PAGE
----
The effect of chemical additives on the deposition of magnetite onto alloy-800 under nucleate boiling heat transfer
University of New Brunswick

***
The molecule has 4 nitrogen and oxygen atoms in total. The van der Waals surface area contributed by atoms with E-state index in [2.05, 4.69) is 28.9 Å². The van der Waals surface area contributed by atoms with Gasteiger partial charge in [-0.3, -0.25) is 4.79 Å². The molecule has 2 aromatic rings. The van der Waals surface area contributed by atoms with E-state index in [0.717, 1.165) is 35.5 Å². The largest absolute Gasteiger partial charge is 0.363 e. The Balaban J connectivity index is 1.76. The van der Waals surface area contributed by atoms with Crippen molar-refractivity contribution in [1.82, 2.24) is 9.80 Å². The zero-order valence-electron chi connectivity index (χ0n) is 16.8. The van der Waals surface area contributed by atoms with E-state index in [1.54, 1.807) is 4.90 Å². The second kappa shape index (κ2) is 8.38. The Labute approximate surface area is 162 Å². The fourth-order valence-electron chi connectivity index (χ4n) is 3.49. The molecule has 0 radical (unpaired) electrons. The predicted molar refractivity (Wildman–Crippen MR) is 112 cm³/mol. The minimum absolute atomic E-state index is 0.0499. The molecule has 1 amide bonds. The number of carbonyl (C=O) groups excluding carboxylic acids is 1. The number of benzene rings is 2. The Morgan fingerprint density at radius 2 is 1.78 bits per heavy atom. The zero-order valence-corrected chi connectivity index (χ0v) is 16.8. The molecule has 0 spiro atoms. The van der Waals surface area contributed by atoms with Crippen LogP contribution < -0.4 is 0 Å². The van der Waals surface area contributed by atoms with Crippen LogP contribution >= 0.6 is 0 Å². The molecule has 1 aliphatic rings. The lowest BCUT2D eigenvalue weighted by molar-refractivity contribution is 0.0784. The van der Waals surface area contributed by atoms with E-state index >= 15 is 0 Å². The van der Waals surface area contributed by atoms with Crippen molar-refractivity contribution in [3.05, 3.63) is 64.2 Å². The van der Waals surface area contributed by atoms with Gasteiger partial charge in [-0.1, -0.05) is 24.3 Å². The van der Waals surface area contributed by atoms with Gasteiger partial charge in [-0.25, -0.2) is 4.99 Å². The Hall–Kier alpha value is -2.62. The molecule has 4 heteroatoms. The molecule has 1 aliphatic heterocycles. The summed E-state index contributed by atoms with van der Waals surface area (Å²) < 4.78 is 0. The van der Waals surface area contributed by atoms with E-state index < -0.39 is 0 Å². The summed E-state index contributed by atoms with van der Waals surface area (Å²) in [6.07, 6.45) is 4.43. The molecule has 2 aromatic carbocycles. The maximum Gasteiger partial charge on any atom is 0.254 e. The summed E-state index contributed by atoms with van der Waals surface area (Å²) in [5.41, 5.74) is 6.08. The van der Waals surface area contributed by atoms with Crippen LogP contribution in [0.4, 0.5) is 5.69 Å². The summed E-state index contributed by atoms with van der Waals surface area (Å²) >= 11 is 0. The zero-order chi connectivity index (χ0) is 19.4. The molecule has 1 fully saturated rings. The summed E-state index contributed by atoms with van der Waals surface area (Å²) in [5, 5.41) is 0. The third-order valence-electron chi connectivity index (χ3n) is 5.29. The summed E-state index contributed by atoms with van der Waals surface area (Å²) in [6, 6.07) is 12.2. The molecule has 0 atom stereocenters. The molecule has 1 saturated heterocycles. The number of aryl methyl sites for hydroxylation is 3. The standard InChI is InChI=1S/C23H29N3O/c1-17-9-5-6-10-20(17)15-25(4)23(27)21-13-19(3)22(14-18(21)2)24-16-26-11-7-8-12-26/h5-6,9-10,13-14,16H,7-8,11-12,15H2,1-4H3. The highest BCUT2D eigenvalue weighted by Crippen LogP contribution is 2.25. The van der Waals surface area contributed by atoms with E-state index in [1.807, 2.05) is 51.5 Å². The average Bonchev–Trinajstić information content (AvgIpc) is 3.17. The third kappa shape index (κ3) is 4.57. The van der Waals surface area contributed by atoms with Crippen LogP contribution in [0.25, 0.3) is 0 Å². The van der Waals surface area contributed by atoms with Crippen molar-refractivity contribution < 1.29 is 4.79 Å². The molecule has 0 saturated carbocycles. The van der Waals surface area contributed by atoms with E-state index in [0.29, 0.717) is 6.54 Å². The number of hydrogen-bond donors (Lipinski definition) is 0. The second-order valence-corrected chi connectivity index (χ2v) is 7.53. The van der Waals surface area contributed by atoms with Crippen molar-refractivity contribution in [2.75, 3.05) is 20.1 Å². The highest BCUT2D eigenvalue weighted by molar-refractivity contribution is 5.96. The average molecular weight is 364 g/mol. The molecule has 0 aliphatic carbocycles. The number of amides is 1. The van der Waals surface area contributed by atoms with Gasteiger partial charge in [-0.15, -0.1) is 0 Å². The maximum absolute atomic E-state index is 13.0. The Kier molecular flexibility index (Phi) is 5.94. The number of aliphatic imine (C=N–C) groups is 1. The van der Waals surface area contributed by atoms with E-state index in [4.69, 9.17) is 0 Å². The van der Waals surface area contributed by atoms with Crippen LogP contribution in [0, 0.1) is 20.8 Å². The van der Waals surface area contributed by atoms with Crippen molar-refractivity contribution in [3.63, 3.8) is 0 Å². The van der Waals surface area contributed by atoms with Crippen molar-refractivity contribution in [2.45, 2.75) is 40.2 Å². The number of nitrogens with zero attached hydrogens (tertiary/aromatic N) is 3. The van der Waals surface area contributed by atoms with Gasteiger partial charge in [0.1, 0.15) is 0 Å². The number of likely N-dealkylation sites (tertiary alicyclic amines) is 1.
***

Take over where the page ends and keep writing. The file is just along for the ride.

This thesis investigates the effects of three polymeric dispersants – two types of polyacrylic acid (PAA) and sodium polymethacrylate (PMA) – and a commercial film-forming amine (FFA) on the deposition onto heated nickel alloy of particulate magnetite from suspension in water during sub-cooled boiling and bulk boiling. In bench-top experiments, ribbons of Nichrome immersed in a magnetite suspension are heated electrically with and without additives. Results show that deposits are less numerous in the presence of polymeric additive. The smaller molecular weight PAA is the most effective at preventing magnetite deposition. Complementary experiments are carried out in a recirculating loop with an electrically-heated heat-exchanger tube of Alloy-800. The tube is exposed to flowing water under chemistry conditions comparable to those used during bench-top experiments. A laser profilometer is used to measure the thickness of the deposited magnetite at the end of each run. The use of polymeric dispersant is efficient at mitigating magnetite deposition. Again, the smaller molecular weight PAA is the most effective. A numerical model is developed to assist in the interpretation of the results from the laser profilometer. Due to its agglomerating effect on magnetite, one can conclude little about the effect of FFA on magnetite deposition.